NIOSA chairman Terry Schoenert—elected by the Conservation Society in July 2019 and 2020 as its Fourth Vice President/NIOSA Chairman—volunteers her time all year to plan and coordinate the event, assisted by NIOSA vice chairs (Dee Wright, Julie Terrell, Lisa Pierce and Deborah Lund) and NIOSA Treasurer Jana Foreman—also volunteers. They oversee thousands of volunteers, including area and booth chairmen in NIOSA’s 14 areas, who then recruit volunteers who prep, cook and serve the food. Other volunteer-driven committees include the six-man staging crew, banners, cascarónes, central paper supply, decorations, appliances, consolidated food supply, maps, signs and fire safety. NIOSA’s full-time staff and its warehouse manager also contribute many volunteer hours beyond their job descriptions.
The Conservation held its first harvest festival in 1936. Until 1946 (with breaks in 1943 and 1945 because of the war), it was held in the fall—under different names and with slightly different themes and locations. In 1946, city officials asked the Society to hold its event during Fiesta. In 1948, the one-night festival was called “A Night In Old San Antonio” for the first time. By 1958 it had expanded to four nights and in 1966, the name was registered and trademarked.
The 72nd celebration of NIOSA was scheduled for April 2020, but was cancelled because of Covid-19.
In its past 10 years alone, more than $12 million has been netted at NIOSA to enable The Conservation Society to continue its 96 year mission of preserving historic buildings, objects, places and customs. The NIOSA committee presents the Conservation Society with an average of $1.6 million annually in profits to fund the Society’s preservation of historic properties and parks throughout the city and neighboring counties, as well as education and advocacy programs such as the Heritage Education tours for more than 2,500 fourth grade students annually and $2.5 million (yes $2.5 million) in building grants available to all San Antonians—and that is just a few examples.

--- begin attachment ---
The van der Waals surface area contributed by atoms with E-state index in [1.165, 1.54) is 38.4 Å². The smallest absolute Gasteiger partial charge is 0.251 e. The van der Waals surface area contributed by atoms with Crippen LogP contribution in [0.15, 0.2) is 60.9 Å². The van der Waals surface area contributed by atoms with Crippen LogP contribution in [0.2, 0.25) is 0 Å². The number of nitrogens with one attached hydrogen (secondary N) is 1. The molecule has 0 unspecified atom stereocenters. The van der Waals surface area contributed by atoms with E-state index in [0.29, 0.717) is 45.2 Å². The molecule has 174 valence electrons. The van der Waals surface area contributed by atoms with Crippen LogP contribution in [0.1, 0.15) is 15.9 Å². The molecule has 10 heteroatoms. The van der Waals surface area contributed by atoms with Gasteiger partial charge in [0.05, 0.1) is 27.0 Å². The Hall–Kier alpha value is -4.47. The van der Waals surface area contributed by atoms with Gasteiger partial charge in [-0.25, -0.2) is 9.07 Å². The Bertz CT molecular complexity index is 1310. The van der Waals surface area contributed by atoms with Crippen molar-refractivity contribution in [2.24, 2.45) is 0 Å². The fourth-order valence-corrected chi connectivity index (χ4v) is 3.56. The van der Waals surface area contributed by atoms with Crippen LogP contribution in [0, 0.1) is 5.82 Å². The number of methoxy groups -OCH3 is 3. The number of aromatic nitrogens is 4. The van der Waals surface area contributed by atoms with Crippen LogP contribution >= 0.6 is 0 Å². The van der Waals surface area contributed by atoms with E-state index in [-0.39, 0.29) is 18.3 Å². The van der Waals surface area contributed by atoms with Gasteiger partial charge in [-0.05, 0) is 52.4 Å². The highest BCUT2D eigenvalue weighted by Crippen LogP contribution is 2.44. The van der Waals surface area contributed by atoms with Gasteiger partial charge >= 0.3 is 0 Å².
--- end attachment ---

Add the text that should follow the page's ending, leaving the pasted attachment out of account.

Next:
An example of the Conservation Society’s diligence is its decades-long campaign to conserve the San Antonio’s five Franciscan Missions. Starting just two years after being formed, the Society purchased items including aqueducts, farmland to save them. In 1978, the Society was critical in the creation of the National Historical Park, and in 2006 launched the UNESCO World Heritage nomination that led to the Missions’ inscription in 2015—the only World Heritage Site in Texas.
NOTE: Event is pending due to COVID-19; check http://www.niosa.org as event nears.
MEDIA: More comprehensive media materials will be posted continually at NIOSA news page. High-resolution photos can be found here; hundreds more (and videos) available upon request. Recipes; interviews with Chairman Terry Schoenert or bilingual spokespersons; media passes; and more detailed entertainment/food schedules are available from NIOSA’s Media Coordinator Jeanne Albrecht at 210-392-9047 or firstname.lastname@example.org.